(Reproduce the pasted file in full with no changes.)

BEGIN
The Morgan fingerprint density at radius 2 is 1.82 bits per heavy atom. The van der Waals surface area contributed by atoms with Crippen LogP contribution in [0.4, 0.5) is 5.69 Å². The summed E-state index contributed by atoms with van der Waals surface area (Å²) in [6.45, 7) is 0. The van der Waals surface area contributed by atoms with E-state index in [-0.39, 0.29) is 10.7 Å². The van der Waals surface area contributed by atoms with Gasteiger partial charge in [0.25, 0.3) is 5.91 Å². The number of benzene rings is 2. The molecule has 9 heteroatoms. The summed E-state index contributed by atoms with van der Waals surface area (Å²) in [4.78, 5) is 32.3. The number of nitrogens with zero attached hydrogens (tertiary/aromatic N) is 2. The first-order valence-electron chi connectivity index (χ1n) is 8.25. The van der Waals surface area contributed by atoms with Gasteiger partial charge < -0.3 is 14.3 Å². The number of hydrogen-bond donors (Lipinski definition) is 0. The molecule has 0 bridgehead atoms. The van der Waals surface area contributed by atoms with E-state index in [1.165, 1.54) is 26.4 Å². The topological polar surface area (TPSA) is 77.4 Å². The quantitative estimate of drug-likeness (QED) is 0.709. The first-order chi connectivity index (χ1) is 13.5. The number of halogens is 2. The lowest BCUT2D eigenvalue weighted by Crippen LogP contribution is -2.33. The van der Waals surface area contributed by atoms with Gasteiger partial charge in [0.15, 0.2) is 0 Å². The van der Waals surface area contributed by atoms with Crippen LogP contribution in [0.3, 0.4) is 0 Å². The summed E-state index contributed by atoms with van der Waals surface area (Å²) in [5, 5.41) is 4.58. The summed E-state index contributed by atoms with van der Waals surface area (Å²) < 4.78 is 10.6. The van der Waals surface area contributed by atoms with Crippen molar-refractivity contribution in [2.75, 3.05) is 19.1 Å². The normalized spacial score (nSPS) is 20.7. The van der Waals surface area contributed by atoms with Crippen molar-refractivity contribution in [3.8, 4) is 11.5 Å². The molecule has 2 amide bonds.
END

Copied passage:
The Morgan fingerprint density at radius 2 is 1.82 bits per heavy atom. The van der Waals surface area contributed by atoms with Crippen LogP contribution in [0.4, 0.5) is 5.69 Å². The summed E-state index contributed by atoms with van der Waals surface area (Å²) in [6.45, 7) is 0. The van der Waals surface area contributed by atoms with E-state index in [-0.39, 0.29) is 10.7 Å². The van der Waals surface area contributed by atoms with Gasteiger partial charge in [0.25, 0.3) is 5.91 Å². The number of benzene rings is 2. The molecule has 9 heteroatoms. The summed E-state index contributed by atoms with van der Waals surface area (Å²) in [4.78, 5) is 32.3. The number of nitrogens with zero attached hydrogens (tertiary/aromatic N) is 2. The first-order valence-electron chi connectivity index (χ1n) is 8.25. The van der Waals surface area contributed by atoms with Gasteiger partial charge < -0.3 is 14.3 Å². The number of hydrogen-bond donors (Lipinski definition) is 0. The molecule has 0 bridgehead atoms. The van der Waals surface area contributed by atoms with E-state index in [1.165, 1.54) is 26.4 Å². The topological polar surface area (TPSA) is 77.4 Å². The quantitative estimate of drug-likeness (QED) is 0.709. The first-order chi connectivity index (χ1) is 13.5. The number of halogens is 2. The lowest BCUT2D eigenvalue weighted by Crippen LogP contribution is -2.33. The van der Waals surface area contributed by atoms with Gasteiger partial charge in [0.15, 0.2) is 0 Å². The van der Waals surface area contributed by atoms with Crippen LogP contribution in [0.3, 0.4) is 0 Å². The summed E-state index contributed by atoms with van der Waals surface area (Å²) in [5, 5.41) is 4.58. The summed E-state index contributed by atoms with van der Waals surface area (Å²) < 4.78 is 10.6. The van der Waals surface area contributed by atoms with Crippen molar-refractivity contribution in [2.75, 3.05) is 19.1 Å². The normalized spacial score (nSPS) is 20.7. The van der Waals surface area contributed by atoms with Crippen molar-refractivity contribution in [3.8, 4) is 11.5 Å². The molecule has 2 amide bonds.